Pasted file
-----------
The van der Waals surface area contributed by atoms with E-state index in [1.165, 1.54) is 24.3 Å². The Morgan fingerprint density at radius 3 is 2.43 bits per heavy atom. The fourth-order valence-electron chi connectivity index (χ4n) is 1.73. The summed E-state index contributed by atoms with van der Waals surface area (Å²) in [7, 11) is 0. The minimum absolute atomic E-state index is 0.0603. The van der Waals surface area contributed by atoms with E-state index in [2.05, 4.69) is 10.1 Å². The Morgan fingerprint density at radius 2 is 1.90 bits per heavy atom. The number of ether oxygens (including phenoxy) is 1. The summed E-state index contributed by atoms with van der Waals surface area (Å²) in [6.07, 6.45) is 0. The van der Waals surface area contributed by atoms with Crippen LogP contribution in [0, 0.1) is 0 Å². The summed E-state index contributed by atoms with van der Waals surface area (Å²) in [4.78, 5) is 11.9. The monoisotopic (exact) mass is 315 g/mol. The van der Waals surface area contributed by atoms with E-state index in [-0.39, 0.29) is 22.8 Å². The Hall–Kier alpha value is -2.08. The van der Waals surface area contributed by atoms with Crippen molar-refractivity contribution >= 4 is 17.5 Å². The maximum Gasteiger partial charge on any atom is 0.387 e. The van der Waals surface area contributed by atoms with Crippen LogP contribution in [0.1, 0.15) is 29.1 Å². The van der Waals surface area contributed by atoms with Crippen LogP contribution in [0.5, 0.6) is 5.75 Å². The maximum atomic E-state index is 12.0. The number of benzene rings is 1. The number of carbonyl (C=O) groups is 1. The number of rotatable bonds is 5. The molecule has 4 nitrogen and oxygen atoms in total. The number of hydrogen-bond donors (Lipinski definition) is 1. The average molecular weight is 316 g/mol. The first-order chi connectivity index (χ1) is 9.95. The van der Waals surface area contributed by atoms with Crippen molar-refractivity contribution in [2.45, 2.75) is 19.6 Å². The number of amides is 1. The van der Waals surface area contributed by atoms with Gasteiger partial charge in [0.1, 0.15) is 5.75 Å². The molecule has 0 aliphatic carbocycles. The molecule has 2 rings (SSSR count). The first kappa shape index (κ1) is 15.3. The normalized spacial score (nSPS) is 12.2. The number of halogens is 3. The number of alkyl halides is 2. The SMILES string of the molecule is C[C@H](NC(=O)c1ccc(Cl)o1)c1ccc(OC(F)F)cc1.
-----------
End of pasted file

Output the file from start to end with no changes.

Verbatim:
The van der Waals surface area contributed by atoms with E-state index in [1.165, 1.54) is 24.3 Å². The Morgan fingerprint density at radius 3 is 2.43 bits per heavy atom. The fourth-order valence-electron chi connectivity index (χ4n) is 1.73. The summed E-state index contributed by atoms with van der Waals surface area (Å²) in [7, 11) is 0. The minimum absolute atomic E-state index is 0.0603. The van der Waals surface area contributed by atoms with E-state index in [2.05, 4.69) is 10.1 Å². The Morgan fingerprint density at radius 2 is 1.90 bits per heavy atom. The number of ether oxygens (including phenoxy) is 1. The summed E-state index contributed by atoms with van der Waals surface area (Å²) in [6.07, 6.45) is 0. The van der Waals surface area contributed by atoms with Crippen LogP contribution in [0, 0.1) is 0 Å². The summed E-state index contributed by atoms with van der Waals surface area (Å²) in [4.78, 5) is 11.9. The monoisotopic (exact) mass is 315 g/mol. The van der Waals surface area contributed by atoms with E-state index in [-0.39, 0.29) is 22.8 Å². The Hall–Kier alpha value is -2.08. The van der Waals surface area contributed by atoms with Crippen molar-refractivity contribution >= 4 is 17.5 Å². The maximum Gasteiger partial charge on any atom is 0.387 e. The van der Waals surface area contributed by atoms with Crippen LogP contribution in [0.1, 0.15) is 29.1 Å². The van der Waals surface area contributed by atoms with Crippen LogP contribution in [0.5, 0.6) is 5.75 Å². The maximum atomic E-state index is 12.0. The number of benzene rings is 1. The number of carbonyl (C=O) groups is 1. The number of rotatable bonds is 5. The molecule has 4 nitrogen and oxygen atoms in total. The number of hydrogen-bond donors (Lipinski definition) is 1. The average molecular weight is 316 g/mol. The first-order chi connectivity index (χ1) is 9.95. The van der Waals surface area contributed by atoms with Crippen molar-refractivity contribution in [2.45, 2.75) is 19.6 Å². The number of amides is 1. The van der Waals surface area contributed by atoms with Gasteiger partial charge in [0.1, 0.15) is 5.75 Å². The molecule has 0 aliphatic carbocycles. The molecule has 2 rings (SSSR count). The first kappa shape index (κ1) is 15.3. The normalized spacial score (nSPS) is 12.2. The number of halogens is 3. The number of alkyl halides is 2. The SMILES string of the molecule is C[C@H](NC(=O)c1ccc(Cl)o1)c1ccc(OC(F)F)cc1.